TOM PLATE WRITES — America is now more confused than ever about North Korea. And it’s not all Mr Trump’s fault. Neither can America fairly say it’s all China’s fault.
For as long as I have been writing about Asia, North Korea has been the black hole of American foreign policy. To right-wing hawks, the Democratic People’s Republic of Korea is a monster mashup of Stalin, Hitler and Godzilla, for which humanitarian mercy has no place. To left-wing doves, North Korea is nothing more than the brutally mismanaged half of a broken-peninsula on which someday the sun will shine, slow-melting frozen halves into holistic happiness.
Into this disarray strides the mercurial Donald Trump with a pressing problem – the Russian connection – and possibly with only one way out of the Russian box: some spectacular success. Is he perhaps musing? ‘Thank heaven for Kim Jong Un. He scares Americans even more than Special Counsel Robert Mueller scares me.’
Even so, may a serious-minded Trump-Kim summit proceed apace … though with cautions galore. Relations with North Korea have been abominable, so there is no mutual trust or social capital on which to build, and less-than-perfect technical means of verifying a hoped-for denuclearization protocol. And – one worries – might Kim actually be a dim bulb? Our best experts are rightly modest about what they claim to know about this young authoritarian, his governing elite and its Workers’ Party of Korea and his tragically underdeveloped country. At a recent pair of policy-wonk meetings held by RAND (www.rand.org), the think tank near Los Angeles, and at an awards dinner organized by PCI (http://www.pacificcenturyinst.org), former American diplomat Robert Gallucci, who was America’s chief negotiator during the temporary settlement of the Korean nuclear crisis of 1994, put this out as his bottom line: Neither hawks nor doves in the ideological aviary know what they are squawking about.
Neither knows much about anything North Korean, was his point. Did the Kim Jong-un regime fast-forwarded its missile program to put in motion a game plan to unite all Korea under the flag of Pyongyang? Or … did the regime grind out more missiles and cook up more nukes out of the sheer nightmare terror of being made toast by the West, as per Iraq’s Hussein and Libya’s Gaddafi? Or … is it that North Korea’s leader Kim Jong Un (wily, not dim) desperately needed to gain full control over the military by buying off those generals (that couldn’t simply be eliminated) by letting them have their macho missile-launches? Is Kim now in position to trend dovish? Or is it still the house of cunning communist hawks?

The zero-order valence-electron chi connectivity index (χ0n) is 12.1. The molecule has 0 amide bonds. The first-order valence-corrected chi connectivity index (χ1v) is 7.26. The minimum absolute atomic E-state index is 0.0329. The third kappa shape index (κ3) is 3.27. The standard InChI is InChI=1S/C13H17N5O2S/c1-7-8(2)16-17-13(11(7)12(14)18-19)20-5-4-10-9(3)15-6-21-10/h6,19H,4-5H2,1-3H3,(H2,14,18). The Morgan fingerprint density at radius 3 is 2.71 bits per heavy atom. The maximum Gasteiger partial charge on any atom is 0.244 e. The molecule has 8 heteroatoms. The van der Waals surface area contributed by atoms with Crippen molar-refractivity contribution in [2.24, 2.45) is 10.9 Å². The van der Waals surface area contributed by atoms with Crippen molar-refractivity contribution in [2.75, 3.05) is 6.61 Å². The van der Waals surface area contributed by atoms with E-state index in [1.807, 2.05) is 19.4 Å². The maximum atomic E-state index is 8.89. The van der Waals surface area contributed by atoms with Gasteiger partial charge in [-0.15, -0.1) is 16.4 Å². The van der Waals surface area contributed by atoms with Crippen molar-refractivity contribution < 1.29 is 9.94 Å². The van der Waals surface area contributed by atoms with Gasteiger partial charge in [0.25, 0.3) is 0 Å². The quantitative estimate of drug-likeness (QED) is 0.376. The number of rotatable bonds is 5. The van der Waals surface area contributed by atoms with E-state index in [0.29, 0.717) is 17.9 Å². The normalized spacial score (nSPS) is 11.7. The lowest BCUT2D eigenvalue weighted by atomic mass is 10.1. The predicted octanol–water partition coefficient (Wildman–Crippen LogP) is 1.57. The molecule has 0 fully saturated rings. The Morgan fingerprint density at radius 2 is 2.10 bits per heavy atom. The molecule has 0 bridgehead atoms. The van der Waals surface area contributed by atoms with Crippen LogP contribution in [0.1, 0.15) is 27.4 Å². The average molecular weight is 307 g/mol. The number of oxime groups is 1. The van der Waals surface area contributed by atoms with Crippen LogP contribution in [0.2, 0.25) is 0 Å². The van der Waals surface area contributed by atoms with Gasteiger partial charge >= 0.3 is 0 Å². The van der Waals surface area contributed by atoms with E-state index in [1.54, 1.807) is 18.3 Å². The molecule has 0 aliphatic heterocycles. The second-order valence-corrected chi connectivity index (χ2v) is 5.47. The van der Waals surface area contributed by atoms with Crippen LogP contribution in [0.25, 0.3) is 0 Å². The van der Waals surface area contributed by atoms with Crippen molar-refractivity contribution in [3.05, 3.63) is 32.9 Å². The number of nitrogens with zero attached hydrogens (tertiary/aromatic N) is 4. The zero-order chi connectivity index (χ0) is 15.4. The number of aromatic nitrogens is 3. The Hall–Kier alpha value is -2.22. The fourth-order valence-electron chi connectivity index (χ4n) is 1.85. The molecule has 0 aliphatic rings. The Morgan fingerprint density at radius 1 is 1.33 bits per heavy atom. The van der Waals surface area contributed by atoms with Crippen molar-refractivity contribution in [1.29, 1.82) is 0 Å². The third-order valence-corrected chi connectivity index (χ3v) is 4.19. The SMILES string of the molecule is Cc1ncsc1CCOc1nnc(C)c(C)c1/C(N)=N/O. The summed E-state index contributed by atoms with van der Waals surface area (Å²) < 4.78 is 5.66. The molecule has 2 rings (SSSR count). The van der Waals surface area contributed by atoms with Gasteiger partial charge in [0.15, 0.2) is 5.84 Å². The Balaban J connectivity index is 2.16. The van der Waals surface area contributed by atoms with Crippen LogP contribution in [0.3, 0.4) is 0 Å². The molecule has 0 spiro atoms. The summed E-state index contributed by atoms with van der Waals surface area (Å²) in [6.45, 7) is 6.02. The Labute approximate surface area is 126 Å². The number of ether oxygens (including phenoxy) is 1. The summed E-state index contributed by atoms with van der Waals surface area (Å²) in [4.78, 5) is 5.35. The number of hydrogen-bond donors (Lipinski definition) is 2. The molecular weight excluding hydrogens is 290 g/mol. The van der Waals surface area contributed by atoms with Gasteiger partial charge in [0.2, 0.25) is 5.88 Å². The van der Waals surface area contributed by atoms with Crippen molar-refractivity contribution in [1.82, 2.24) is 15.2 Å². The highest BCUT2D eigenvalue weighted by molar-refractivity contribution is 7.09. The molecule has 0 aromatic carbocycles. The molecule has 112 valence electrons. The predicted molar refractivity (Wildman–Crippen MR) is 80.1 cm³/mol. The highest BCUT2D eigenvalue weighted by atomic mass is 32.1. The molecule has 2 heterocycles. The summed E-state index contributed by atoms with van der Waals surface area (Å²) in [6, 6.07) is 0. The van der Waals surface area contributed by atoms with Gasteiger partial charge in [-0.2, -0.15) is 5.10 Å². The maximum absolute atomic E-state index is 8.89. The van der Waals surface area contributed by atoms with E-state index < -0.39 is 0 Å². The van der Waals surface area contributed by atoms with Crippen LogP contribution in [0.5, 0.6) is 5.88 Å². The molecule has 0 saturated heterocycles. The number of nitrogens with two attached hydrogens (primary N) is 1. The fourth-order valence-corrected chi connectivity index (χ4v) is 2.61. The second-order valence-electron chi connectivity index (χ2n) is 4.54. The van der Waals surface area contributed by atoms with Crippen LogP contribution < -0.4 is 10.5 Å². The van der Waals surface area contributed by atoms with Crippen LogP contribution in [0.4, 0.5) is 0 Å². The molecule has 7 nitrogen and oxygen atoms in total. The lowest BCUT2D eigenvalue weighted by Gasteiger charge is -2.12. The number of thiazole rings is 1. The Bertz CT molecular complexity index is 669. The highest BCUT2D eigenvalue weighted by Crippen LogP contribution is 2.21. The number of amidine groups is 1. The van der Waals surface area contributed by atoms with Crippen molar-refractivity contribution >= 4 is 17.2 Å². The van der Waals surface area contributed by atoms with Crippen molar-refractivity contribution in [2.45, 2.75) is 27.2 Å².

Reasonably informed answers to such questions would help American policy avoid guesswork and increase the odds of avoiding consequences unintended. Never negotiate out of fear, but never fear to negotiate – unless you lack basic facts. And we have so few, and we fill the embarrassing vacuum with pompous perspectives that confuse the American public. As Gallucci, who for years was to the Georgetown Foreign Service School dean, pointed out: Maybe there is a price to be paid that could bring down or slow down the buildup? Under what circumstances (if any) would it be in the North’s interest to coexist in a nuclear-free peninsula? Or maybe they as confused and muddled as we are so that no price could ever fill the bill?